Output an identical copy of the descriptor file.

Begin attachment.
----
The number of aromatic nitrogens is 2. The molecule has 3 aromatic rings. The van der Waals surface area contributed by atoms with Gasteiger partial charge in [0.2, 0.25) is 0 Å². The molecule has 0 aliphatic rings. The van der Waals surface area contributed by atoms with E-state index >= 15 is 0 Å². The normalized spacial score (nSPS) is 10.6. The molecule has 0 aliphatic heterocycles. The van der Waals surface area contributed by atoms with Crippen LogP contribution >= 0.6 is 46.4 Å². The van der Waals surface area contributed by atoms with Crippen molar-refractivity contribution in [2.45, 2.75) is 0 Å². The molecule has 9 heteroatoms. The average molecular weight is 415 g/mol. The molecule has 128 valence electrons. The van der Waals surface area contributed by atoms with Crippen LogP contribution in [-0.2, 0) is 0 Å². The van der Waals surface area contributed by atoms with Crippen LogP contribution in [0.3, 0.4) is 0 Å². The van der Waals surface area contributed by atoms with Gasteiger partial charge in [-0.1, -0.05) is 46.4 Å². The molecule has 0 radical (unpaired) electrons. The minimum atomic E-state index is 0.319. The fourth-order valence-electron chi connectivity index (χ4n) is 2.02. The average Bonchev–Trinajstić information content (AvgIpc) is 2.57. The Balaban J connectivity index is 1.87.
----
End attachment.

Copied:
The number of aromatic nitrogens is 2. The molecule has 3 aromatic rings. The van der Waals surface area contributed by atoms with Gasteiger partial charge in [0.2, 0.25) is 0 Å². The molecule has 0 aliphatic rings. The van der Waals surface area contributed by atoms with E-state index >= 15 is 0 Å². The normalized spacial score (nSPS) is 10.6. The molecule has 0 aliphatic heterocycles. The van der Waals surface area contributed by atoms with Crippen LogP contribution >= 0.6 is 46.4 Å². The van der Waals surface area contributed by atoms with Crippen molar-refractivity contribution in [2.45, 2.75) is 0 Å². The molecule has 9 heteroatoms. The average molecular weight is 415 g/mol. The molecule has 128 valence electrons. The van der Waals surface area contributed by atoms with Crippen LogP contribution in [-0.2, 0) is 0 Å². The van der Waals surface area contributed by atoms with Crippen LogP contribution in [0.3, 0.4) is 0 Å². The van der Waals surface area contributed by atoms with Gasteiger partial charge in [-0.1, -0.05) is 46.4 Å². The molecule has 0 radical (unpaired) electrons. The minimum atomic E-state index is 0.319. The fourth-order valence-electron chi connectivity index (χ4n) is 2.02. The average Bonchev–Trinajstić information content (AvgIpc) is 2.57. The Balaban J connectivity index is 1.87.